Special commissioner S. N. Srivastava said police had carefully studied the observations made by the trial court and decided to file an appeal before the end of this month.
“The court has appreciated our efforts in bringing forth the contamination in sport especially in the IPL,” Srivastava told reporters in the capital.
“We have sufficient evidence to go for an appeal.”
The players were acquitted only because of a lack of a specific law to deal with a crime such as spot-fixing, he added.
Sreesanth and two of his teammates from the Rajasthan Royals franchise, Ajit Chandila and Ankeet Chavan, were arrested in May 2013 along with scores of bookies as part of a police investigation into allegations that players had underperformed in return for cash.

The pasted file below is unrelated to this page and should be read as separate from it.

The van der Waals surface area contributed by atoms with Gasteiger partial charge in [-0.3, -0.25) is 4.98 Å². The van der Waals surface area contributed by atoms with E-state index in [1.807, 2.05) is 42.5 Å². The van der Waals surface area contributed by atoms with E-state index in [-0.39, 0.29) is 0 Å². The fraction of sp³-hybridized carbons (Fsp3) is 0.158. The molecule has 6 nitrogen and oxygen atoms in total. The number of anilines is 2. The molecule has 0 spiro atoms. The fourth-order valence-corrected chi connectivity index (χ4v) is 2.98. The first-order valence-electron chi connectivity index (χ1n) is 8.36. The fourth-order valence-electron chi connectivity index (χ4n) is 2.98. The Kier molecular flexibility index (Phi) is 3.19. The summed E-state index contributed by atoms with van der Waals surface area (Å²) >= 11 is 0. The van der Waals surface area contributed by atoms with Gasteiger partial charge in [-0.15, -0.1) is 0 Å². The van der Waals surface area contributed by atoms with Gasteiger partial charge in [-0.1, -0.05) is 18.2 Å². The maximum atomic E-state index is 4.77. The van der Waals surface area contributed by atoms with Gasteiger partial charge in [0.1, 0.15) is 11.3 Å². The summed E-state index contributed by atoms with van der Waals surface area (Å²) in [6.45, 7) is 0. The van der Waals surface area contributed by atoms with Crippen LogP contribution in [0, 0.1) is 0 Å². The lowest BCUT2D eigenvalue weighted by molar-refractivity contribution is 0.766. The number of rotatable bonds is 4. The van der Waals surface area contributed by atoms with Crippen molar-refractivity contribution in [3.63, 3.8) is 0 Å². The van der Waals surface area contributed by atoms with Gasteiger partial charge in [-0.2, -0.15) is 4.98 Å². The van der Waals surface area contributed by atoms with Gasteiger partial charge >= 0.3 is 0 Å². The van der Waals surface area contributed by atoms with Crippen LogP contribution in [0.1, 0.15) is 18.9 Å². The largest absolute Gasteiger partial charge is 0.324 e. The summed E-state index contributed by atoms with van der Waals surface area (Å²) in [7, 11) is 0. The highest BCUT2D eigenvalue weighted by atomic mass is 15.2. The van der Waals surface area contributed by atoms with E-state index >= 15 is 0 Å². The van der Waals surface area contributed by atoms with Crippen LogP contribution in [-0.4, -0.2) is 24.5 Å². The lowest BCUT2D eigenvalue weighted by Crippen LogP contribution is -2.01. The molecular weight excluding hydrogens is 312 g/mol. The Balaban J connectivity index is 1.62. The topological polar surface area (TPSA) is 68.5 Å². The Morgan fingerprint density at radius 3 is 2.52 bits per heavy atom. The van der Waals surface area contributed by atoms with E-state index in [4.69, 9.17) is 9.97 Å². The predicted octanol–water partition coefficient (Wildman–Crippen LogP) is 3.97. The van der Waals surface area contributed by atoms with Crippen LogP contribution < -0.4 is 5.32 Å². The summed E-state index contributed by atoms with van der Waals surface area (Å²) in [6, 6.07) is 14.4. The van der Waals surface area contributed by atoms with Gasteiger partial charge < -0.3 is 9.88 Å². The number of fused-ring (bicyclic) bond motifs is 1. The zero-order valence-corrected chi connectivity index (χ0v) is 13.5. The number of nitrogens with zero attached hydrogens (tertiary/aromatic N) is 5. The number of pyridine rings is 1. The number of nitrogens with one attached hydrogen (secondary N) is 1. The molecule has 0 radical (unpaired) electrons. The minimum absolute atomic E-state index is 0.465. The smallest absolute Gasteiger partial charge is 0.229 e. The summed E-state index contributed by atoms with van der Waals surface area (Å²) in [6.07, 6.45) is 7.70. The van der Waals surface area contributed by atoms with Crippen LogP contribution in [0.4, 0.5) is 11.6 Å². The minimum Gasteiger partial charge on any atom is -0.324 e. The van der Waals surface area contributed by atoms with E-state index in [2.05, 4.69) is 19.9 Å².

The 32-year-old Sreesanth, who played 27 Tests for India, was alleged to have been paid tens of thousands of dollars after agreeing to deliberately bowl badly in an IPL match.
Last month, the court cleared the trio of all charges, saying its hands were tied because of the existing laws of the land.
Gambling is mostly illegal in India, but betting on cricket matches thrives through underground networks of bookies.
The glitzy Twenty20 league, which is broadcast around the world, has been dogged by controversies ever since its first edition in 2008.
International news organisations including Agence France-Presse have suspended on-field coverage of matches hosted by the BCCI since 2012 after the board imposed restrictions on picture agencies.